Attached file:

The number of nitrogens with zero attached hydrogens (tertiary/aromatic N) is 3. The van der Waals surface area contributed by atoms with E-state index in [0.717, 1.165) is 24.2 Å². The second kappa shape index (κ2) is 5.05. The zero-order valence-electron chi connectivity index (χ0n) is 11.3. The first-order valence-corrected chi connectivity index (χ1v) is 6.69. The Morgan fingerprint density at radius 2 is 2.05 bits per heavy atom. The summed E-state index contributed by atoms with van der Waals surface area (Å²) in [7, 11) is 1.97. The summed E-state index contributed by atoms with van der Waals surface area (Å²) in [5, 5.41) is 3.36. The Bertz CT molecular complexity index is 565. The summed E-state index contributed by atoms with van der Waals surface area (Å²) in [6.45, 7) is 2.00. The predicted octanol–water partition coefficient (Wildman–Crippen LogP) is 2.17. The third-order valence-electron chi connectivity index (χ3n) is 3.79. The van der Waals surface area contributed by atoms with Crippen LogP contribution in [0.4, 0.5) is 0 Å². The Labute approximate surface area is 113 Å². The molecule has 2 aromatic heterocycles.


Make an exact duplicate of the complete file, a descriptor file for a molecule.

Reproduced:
The number of nitrogens with zero attached hydrogens (tertiary/aromatic N) is 3. The van der Waals surface area contributed by atoms with E-state index in [0.717, 1.165) is 24.2 Å². The second kappa shape index (κ2) is 5.05. The zero-order valence-electron chi connectivity index (χ0n) is 11.3. The first-order valence-corrected chi connectivity index (χ1v) is 6.69. The Morgan fingerprint density at radius 2 is 2.05 bits per heavy atom. The summed E-state index contributed by atoms with van der Waals surface area (Å²) in [7, 11) is 1.97. The summed E-state index contributed by atoms with van der Waals surface area (Å²) in [5, 5.41) is 3.36. The Bertz CT molecular complexity index is 565. The summed E-state index contributed by atoms with van der Waals surface area (Å²) in [6.45, 7) is 2.00. The predicted octanol–water partition coefficient (Wildman–Crippen LogP) is 2.17. The third-order valence-electron chi connectivity index (χ3n) is 3.79. The van der Waals surface area contributed by atoms with Crippen LogP contribution in [0.4, 0.5) is 0 Å². The Labute approximate surface area is 113 Å². The molecule has 2 aromatic heterocycles.